Ten years down the line, Euphoria remains a bittersweet victory. The flop of the more adventurous Slang certainly struck a crushing blow to the band, which seemed eager to dabble in darker, less-produced territory. But Def Leppard’s true strength has always lied in arena-ready guitar hooks and infectious choruses, which is exactly what Euphoria delivers. The album’s first single, “Promises,” is straight off of Hysteria’s cutting room floor, complete with the group’s trademark layered choruses and wall-of-sound guitars. More of a callback than a rehash, the track set the stage for much of the same throughout the album, a factor that again appears safe on paper but proves somewhat more risky on tape.

The fact that Euphoria manages to stay reasonably clear of being a rote retread of the band’s past success proves to be somewhat of a miracle, given the odds stacked against it. After all, not only did the band return to its previously-successful sound and title preference (reference Hysteria and Pyromania before it), but they enlisted Mutt Lange to help them along. Lange, who can be largely credited with the band’s 1980’s success due to his production and songwriting prowess, contributes to three of the album’s best songs (the aforementioned “Promises,” “All Night” and “It’s Only Love”) and ensures that his trademark style is embedded throughout. But again, this only helps the band rather than hinder them, despite the fact that the elements Lange adds to the proceedings were so closely tied to the style Def Leppard had previously attempted to stray from in order to remain relevant.

The fact remains that Euphoria makes only one heinous mistake throughout its thirteen tracks, the embarrassing “Back In Your Face.” Like so many of Def Leppard’s peers that fully fell from grace with the advent of the Seattle sound, the band opted to include a track that announces their return to glory that comes off forced and ridiculous. A general rule of thumb should be that if you’re trying to make a comeback, it’s unbelievably hokey to sing a song about it. If the songs are good enough, there’s no need to make such a fuss about the whole thing being a “comeback,” especially with a chorus that includes the lyrics, “I’m back in your face/Like I’ve never been away/I’m back in your face/And it’s where I’m gonna stay.”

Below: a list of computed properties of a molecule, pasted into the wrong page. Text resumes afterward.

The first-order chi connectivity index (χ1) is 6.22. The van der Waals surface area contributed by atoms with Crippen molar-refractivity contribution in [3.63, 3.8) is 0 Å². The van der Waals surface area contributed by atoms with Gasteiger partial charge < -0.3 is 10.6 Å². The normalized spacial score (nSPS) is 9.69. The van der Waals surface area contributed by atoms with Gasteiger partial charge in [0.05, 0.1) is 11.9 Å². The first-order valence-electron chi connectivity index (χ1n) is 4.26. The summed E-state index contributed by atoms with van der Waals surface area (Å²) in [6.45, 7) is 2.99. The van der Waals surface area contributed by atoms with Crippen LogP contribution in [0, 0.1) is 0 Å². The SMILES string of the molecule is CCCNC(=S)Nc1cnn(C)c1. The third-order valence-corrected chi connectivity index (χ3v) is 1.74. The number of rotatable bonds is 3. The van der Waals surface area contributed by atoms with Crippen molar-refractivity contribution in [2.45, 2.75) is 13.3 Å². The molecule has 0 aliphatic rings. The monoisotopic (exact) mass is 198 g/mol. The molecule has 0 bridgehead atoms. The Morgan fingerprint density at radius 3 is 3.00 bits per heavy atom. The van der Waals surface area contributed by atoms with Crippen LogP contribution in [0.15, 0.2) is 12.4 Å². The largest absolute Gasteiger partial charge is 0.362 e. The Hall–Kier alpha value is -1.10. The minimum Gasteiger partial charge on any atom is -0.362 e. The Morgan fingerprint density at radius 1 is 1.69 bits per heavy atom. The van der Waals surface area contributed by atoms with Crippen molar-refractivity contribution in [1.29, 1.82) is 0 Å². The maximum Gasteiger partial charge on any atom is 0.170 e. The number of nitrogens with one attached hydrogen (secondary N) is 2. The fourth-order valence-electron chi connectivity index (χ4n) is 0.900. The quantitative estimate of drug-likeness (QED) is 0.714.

Despite such an obvious misstep as “Back In Your Face,” Euphoria is still a phenomenally good record. The band has yet to match it with any release since (despite the stiff competition of 2002’s X) and it still stands between leaders Hysteria and Pyromania as the band’s best album. If you can forgive their obvious desire to bring things back into safe territory rather than forge ahead on the road less traveled, then Euphoria will be an enjoyable listen throughout. After all, it doesn’t take a contrived song to realize that Def Leppard really were back in your face.

– Ian Rice

August 6, 2009 Posted by | Uncategorized | , , , , , , , , , , | 1 Comment